Adequate ventilation and the CASCO Pet DRC Lighting System have been seen to assist with a higher standard of cleanliness and hygiene. In addition, glass doors prevent patients from coming into contact with each other – maintaining levels of biosafety. The straightforward surfaces of WELLKennels are extremely easy to clean, without having to spend time cleaning each individual wire bar, hinge and welded intersection; as one would have to with stainless steel kennels. 


Reducing animal fear, anxiety and stress

Fear Free® is a global movement to reduce fear, anxiety and stress in practices and clinics, for the benefit of companion animals. A crucial element in achieving this lies with better facility and equipment design. CASCO Pet has aligned with Fear Free®  in the following ways to meet these important criteria:

  • Partially frosted glass doors on WELLKennels allow animals to break eye contact from other animals and veterinary technicians.
  • Tempered glass construction absorbs sound, providing a quieter environment for animals and staff.
  • Dimmable lighting provides a comforting environment; infrared lighting allows animals to be observed while resting undisturbed.
  • Better ventilation and airflow at the animal level allows for a healthier environment.




Housing is a necessary fixture for veterinary clinics, practices and hospitals – but it has the potential to be much more. Antiquated equipment contributes to well-documented problems and does not significantly aid the healing of animals. The evolution of animal housing is a need; it can provide a better standard of veterinary care and result in improved pet wellness.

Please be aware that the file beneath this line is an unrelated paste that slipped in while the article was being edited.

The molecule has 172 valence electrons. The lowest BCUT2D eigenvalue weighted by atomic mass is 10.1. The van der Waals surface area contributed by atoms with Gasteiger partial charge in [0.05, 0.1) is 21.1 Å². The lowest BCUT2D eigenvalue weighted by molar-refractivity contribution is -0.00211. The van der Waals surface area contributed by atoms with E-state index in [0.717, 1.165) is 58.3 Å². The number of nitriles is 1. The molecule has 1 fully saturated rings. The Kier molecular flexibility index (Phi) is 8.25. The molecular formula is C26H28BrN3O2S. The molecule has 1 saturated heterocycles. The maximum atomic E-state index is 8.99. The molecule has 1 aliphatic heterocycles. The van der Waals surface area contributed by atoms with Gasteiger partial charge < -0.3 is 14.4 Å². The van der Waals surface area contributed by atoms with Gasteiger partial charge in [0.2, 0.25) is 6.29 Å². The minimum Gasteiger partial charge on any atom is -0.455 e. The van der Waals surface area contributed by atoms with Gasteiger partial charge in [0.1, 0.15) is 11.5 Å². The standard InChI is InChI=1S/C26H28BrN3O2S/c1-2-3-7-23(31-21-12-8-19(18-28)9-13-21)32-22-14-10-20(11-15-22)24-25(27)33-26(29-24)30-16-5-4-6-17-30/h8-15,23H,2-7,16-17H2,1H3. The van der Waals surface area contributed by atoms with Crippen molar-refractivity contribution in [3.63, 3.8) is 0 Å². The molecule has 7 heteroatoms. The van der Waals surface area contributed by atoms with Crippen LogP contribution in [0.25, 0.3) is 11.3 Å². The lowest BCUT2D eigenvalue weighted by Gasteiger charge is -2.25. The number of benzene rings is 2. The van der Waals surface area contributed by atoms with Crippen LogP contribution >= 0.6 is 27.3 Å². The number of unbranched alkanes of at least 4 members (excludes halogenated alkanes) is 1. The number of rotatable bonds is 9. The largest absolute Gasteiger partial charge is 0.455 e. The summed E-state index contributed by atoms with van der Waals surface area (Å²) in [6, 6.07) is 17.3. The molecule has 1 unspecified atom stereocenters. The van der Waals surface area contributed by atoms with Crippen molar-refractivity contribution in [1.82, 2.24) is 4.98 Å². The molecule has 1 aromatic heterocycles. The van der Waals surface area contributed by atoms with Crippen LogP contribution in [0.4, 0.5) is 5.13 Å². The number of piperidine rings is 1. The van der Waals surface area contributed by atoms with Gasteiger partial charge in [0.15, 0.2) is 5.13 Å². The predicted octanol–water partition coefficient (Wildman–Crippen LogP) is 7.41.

CASCO Pet’s WELLKennels are not only a housing tool, but a wellness one – helping the healing of animal patients, improving aesthetics and client perception, and boosting employee morale. When given a choice between WELLKennels and traditional stainless housing for their companion animals, pet parents preferred WELLKennels – on every survey received. 



Advancing Pet Wellness & Veterinary Care with Modern Animal Housing

Authorship Information:


Co-Author - Scott Robins



[1] https://www.ncbi.nlm.nih.gov/pmc/articles/PMC9648472/

[2] https://www.ncbi.nlm.nih.gov/pmc/articles/PMC1583328/pdf/vetsci00084-0025.pdf

[3] https://extension.purdue.edu/extmedia/VA/VA-3-W.pdf

[4] https://www.osha.gov/laws-regs/regulations/standardnumber/1910/1910.95

[5] https://www.msdmanuals.com/home/multimedia/table/measurement-of-loudness

[6] https://avmajournals.avma.org/view/journals/ajvr/73/4/ajvr.73.4.482.xml

[7] https://www.uwsheltermedicine.com/library/resources/facility-design-and-animal-housing

[8] https://www.cdc.gov/hearing-loss/causes/

[9] https://www.msd-animal-health.ie/offload-downloads/guide-to-infectious-disease-control-in-multi-dog-environments/

[10] https://academicworks.cuny.edu/cgi/viewcontent.cgi?article=1935&context=hc_sas_etds

[11] https://catcare.org.au/wp-content/uploads/2019/09/Environmental-and-infection-control-guidelines-for-cattery-operations.pdf

[12] https://shor-line.com/wp-content/uploads/2019/04/Stainless-Steel-Cleaning-Care-Guide.pdf

[13] https://www.sciencedirect.com/science/article/pii/S0168159118303277?via%3Dihub

[14] https://urgentvet.com/news/casco-enclosures/

[15] https://journals.sagepub.com/doi/pdf/10.1177/1098612X18781388

[16] https://prizedwriting.ucdavis.edu/sites/prizedwriting.ucdavis.edu/files/sitewide/pastissues/07%E2%80%9308%20WONG.pdf

[17] https://royalsocietypublishing.org/doi/10.1098/rspb.2013.2995